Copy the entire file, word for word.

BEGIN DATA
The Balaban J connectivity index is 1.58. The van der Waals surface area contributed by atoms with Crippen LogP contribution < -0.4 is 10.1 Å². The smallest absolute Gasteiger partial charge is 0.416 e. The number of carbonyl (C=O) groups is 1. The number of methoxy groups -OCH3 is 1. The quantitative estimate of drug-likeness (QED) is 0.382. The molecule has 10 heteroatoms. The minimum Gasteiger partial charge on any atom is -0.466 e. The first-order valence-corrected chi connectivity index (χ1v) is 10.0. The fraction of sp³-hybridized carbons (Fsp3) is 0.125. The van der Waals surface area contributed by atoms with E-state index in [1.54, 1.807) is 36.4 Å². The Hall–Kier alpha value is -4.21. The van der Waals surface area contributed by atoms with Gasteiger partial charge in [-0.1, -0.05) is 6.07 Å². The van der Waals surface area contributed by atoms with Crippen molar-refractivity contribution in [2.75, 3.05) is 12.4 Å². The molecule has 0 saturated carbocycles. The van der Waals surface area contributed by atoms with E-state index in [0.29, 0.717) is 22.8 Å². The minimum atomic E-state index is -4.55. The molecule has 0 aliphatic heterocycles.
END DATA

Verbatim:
The Balaban J connectivity index is 1.58. The van der Waals surface area contributed by atoms with Crippen LogP contribution < -0.4 is 10.1 Å². The smallest absolute Gasteiger partial charge is 0.416 e. The number of carbonyl (C=O) groups is 1. The number of methoxy groups -OCH3 is 1. The quantitative estimate of drug-likeness (QED) is 0.382. The molecule has 10 heteroatoms. The minimum Gasteiger partial charge on any atom is -0.466 e. The first-order valence-corrected chi connectivity index (χ1v) is 10.0. The fraction of sp³-hybridized carbons (Fsp3) is 0.125. The van der Waals surface area contributed by atoms with E-state index in [1.54, 1.807) is 36.4 Å². The Hall–Kier alpha value is -4.21. The van der Waals surface area contributed by atoms with Gasteiger partial charge in [-0.1, -0.05) is 6.07 Å². The van der Waals surface area contributed by atoms with Crippen molar-refractivity contribution in [2.75, 3.05) is 12.4 Å². The molecule has 0 saturated carbocycles. The van der Waals surface area contributed by atoms with E-state index in [0.29, 0.717) is 22.8 Å². The minimum atomic E-state index is -4.55. The molecule has 0 aliphatic heterocycles.